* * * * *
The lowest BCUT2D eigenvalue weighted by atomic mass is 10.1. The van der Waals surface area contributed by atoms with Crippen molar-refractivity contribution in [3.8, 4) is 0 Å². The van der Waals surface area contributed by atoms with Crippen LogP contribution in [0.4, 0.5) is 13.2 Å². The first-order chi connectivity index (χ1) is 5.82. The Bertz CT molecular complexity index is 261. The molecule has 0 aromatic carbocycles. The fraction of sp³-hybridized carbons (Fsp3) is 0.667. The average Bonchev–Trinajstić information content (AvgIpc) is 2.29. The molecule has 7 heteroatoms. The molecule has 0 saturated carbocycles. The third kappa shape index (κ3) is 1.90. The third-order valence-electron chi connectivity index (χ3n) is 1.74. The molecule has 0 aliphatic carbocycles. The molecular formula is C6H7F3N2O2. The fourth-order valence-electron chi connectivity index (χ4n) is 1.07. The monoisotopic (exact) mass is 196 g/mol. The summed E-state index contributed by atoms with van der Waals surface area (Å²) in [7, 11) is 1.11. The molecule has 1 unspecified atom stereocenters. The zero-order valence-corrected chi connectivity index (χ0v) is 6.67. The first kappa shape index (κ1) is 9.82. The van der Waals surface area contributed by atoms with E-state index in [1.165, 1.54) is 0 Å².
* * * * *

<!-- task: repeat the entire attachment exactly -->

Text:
The lowest BCUT2D eigenvalue weighted by atomic mass is 10.1. The van der Waals surface area contributed by atoms with Crippen molar-refractivity contribution in [3.8, 4) is 0 Å². The van der Waals surface area contributed by atoms with Crippen LogP contribution in [0.4, 0.5) is 13.2 Å². The first-order chi connectivity index (χ1) is 5.82. The Bertz CT molecular complexity index is 261. The molecule has 0 aromatic carbocycles. The fraction of sp³-hybridized carbons (Fsp3) is 0.667. The average Bonchev–Trinajstić information content (AvgIpc) is 2.29. The molecule has 7 heteroatoms. The molecule has 0 saturated carbocycles. The third kappa shape index (κ3) is 1.90. The third-order valence-electron chi connectivity index (χ3n) is 1.74. The molecule has 0 aliphatic carbocycles. The molecular formula is C6H7F3N2O2. The fourth-order valence-electron chi connectivity index (χ4n) is 1.07. The monoisotopic (exact) mass is 196 g/mol. The summed E-state index contributed by atoms with van der Waals surface area (Å²) in [7, 11) is 1.11. The molecule has 1 unspecified atom stereocenters. The zero-order valence-corrected chi connectivity index (χ0v) is 6.67. The first kappa shape index (κ1) is 9.82. The van der Waals surface area contributed by atoms with E-state index in [1.165, 1.54) is 0 Å².